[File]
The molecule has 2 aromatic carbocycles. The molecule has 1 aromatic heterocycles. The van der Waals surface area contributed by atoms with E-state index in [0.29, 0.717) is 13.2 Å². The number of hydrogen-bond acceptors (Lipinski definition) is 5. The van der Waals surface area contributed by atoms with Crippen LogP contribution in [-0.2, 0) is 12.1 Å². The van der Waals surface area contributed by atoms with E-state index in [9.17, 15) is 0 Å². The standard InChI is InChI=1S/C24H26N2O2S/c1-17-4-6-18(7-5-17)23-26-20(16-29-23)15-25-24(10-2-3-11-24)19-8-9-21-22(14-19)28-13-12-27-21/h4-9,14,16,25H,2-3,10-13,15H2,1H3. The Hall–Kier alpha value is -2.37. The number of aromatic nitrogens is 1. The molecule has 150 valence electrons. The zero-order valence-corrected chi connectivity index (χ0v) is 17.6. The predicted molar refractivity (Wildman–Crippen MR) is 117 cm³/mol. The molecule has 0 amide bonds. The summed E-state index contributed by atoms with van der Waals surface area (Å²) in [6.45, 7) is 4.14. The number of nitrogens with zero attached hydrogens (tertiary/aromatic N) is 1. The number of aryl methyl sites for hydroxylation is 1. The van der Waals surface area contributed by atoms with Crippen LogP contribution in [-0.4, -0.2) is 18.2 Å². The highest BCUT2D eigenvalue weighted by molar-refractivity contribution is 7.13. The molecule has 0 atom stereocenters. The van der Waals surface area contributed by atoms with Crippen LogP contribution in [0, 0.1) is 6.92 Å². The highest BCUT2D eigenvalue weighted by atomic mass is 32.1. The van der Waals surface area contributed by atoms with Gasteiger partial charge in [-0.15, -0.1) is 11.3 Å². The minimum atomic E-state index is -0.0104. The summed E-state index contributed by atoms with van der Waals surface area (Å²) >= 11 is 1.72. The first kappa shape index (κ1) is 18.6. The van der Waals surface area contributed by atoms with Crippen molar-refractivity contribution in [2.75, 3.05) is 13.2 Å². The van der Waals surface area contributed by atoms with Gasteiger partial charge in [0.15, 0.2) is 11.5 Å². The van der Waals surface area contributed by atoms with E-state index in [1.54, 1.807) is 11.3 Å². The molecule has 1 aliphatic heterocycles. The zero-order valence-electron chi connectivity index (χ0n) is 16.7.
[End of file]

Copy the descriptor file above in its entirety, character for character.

The molecule has 2 aromatic carbocycles. The molecule has 1 aromatic heterocycles. The van der Waals surface area contributed by atoms with E-state index in [0.29, 0.717) is 13.2 Å². The number of hydrogen-bond acceptors (Lipinski definition) is 5. The van der Waals surface area contributed by atoms with Crippen LogP contribution in [-0.2, 0) is 12.1 Å². The van der Waals surface area contributed by atoms with E-state index in [9.17, 15) is 0 Å². The standard InChI is InChI=1S/C24H26N2O2S/c1-17-4-6-18(7-5-17)23-26-20(16-29-23)15-25-24(10-2-3-11-24)19-8-9-21-22(14-19)28-13-12-27-21/h4-9,14,16,25H,2-3,10-13,15H2,1H3. The Hall–Kier alpha value is -2.37. The number of aromatic nitrogens is 1. The molecule has 150 valence electrons. The zero-order valence-corrected chi connectivity index (χ0v) is 17.6. The predicted molar refractivity (Wildman–Crippen MR) is 117 cm³/mol. The molecule has 0 amide bonds. The summed E-state index contributed by atoms with van der Waals surface area (Å²) in [6.45, 7) is 4.14. The number of nitrogens with zero attached hydrogens (tertiary/aromatic N) is 1. The number of aryl methyl sites for hydroxylation is 1. The van der Waals surface area contributed by atoms with Crippen LogP contribution in [-0.4, -0.2) is 18.2 Å². The highest BCUT2D eigenvalue weighted by molar-refractivity contribution is 7.13. The molecule has 0 atom stereocenters. The van der Waals surface area contributed by atoms with Crippen LogP contribution in [0, 0.1) is 6.92 Å². The highest BCUT2D eigenvalue weighted by atomic mass is 32.1. The van der Waals surface area contributed by atoms with Gasteiger partial charge in [-0.15, -0.1) is 11.3 Å². The minimum atomic E-state index is -0.0104. The summed E-state index contributed by atoms with van der Waals surface area (Å²) >= 11 is 1.72. The first kappa shape index (κ1) is 18.6. The van der Waals surface area contributed by atoms with Crippen molar-refractivity contribution in [2.75, 3.05) is 13.2 Å². The van der Waals surface area contributed by atoms with Gasteiger partial charge in [0.15, 0.2) is 11.5 Å². The van der Waals surface area contributed by atoms with E-state index in [1.54, 1.807) is 11.3 Å². The molecule has 1 aliphatic heterocycles. The zero-order valence-electron chi connectivity index (χ0n) is 16.7.